Sign pointing the way to Everest Base Camp (Shutterstock.com. See main credit below)
Article Words : Wanderlust team | 11 September

The Wanderlust guide to reaching Everest Base Camp

Get close to the world's highest mountain and soak up Sherpa culture. We tell you how...

Very few of us will ever get to stand on top of Mount Everest – expeditions to the top of the planet’s highest peak (8,850m) take around 70 days, costs in excess of £30,000 and require a special blend of fitness, skill and insanity.

However, the trek to Everest Base Camp (5,340m) is a much more achievable goal for those hiking in the Nepalese Himalaya – and almost as rewarding.

On the way to Base Camp (Shutterstock.com)On the way to Base Camp (Shutterstock)

Looking for inspiration?

There are two parts to any Everest Base Camp experience: getting there and being there. Piers Pickard found the trek to Everest Base Camp was full of surprises. It wasn’t just about the mountains, he says. The Khumbu region offers a real insight into the Sherpa culture, ancient village communities and all-pervading Buddhism. Don’t just focus on getting to Base Camp.

Base Camp itself is surprising too, says Phoebe Smith. Look beyond the sea of brightly-coloured tents and take the time to chat to the Sherpas. Oh, and soak up the incredible views!

More information

Hiking to Everest Base Camp – Piers Pickard

Everest: Base Camp and beyond – Phoebe Smith

Climbing with ice pics (Shutterstock.com)Climbing with ice picks (Shutterstock)

Practical tips

As befitting a destination nestled on the slopes of the world’s highest mountain, Everest Base Camp has its own particular demands and requirements. Steve Wroe from Peregrine Adventures gives his five tips for reaching Base Camp.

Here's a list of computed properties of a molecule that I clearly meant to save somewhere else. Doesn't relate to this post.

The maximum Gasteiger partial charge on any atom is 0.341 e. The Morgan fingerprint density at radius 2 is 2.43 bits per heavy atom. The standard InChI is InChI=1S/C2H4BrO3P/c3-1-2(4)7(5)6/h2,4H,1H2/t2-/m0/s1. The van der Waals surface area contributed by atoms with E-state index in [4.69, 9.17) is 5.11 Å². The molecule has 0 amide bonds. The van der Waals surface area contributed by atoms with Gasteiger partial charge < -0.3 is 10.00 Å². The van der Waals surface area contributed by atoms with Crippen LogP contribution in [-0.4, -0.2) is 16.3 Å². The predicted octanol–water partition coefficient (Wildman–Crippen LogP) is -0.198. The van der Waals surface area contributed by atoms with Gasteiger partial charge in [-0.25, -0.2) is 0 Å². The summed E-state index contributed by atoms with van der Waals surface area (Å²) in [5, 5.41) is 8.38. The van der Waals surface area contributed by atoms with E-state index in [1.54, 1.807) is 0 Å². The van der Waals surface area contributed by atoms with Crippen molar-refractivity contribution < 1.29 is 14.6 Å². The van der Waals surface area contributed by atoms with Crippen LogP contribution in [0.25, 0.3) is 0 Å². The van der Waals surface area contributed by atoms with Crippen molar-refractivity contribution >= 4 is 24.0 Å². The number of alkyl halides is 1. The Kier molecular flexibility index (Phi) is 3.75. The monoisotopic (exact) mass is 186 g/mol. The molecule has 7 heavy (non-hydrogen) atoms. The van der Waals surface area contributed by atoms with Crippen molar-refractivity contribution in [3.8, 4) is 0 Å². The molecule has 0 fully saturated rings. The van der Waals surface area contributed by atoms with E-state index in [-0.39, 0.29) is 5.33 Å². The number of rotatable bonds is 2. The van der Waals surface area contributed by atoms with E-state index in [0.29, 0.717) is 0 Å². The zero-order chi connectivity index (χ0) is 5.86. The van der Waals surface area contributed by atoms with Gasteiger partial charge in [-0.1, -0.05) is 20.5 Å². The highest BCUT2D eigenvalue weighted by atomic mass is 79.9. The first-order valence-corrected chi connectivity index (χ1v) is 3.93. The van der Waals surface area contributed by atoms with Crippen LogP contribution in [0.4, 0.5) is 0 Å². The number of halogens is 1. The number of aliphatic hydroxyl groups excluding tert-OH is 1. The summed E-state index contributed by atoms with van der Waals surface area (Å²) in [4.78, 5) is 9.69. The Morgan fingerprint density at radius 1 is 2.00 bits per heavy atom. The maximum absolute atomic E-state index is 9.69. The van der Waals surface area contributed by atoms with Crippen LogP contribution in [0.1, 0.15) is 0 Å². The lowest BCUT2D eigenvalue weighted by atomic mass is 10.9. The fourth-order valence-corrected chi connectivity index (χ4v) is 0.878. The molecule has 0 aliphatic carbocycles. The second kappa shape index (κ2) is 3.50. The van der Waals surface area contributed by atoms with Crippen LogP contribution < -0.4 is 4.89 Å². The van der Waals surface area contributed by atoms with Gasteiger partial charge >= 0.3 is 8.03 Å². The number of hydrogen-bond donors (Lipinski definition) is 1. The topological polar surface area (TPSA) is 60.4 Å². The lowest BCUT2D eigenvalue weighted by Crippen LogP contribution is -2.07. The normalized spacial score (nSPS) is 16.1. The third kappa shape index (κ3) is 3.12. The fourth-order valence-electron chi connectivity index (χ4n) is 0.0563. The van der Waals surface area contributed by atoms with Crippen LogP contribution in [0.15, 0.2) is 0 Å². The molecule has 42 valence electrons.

Piers Pickard offers his advice too
, on such questions as ‘Camping or teahouses?’ Make sure you check out our readers’ tips for Base Camp, particularly the one advising trekkers not to eat the yak!

Finally, Phoebe Smith has put together an essential Base Camp kit list.

More information

5 tips for tackling Everest Base Camp – Steve Wroe

Everest Base Camp practical tips – Piers Pickard

Crowd-sourced Everest Base Camp – Jill Frazier

Everest Base Camp kit list – Phoebe Smith

Tents pitched at Base Camp (Shutterstock.com)Tents pitched at Base Camp (Shutterstock)

Things to keep in mind

It’s the little things they don’t tell you about in the guidebooks that can make or break a trip. Like just how dusty it can get at Base Camp. With that in mind, Phoebe Smith has listed the things she wished she’d known about Base Camp – from bringing plenty of toilet paper to pacing yourself.

If you’re thinking of using a porter, make sure you read Any Cave’s piece about the things he wishes he’d known about porters. His last point that they sometimes need looking after too is particularly pertinent. The devastating 2015 earthquake has left a lasting legacy, so consider asking charities what you can do to help (whether that's donating money or bringing out supplies) – we've kept track of some of the most worthy local causes and funds.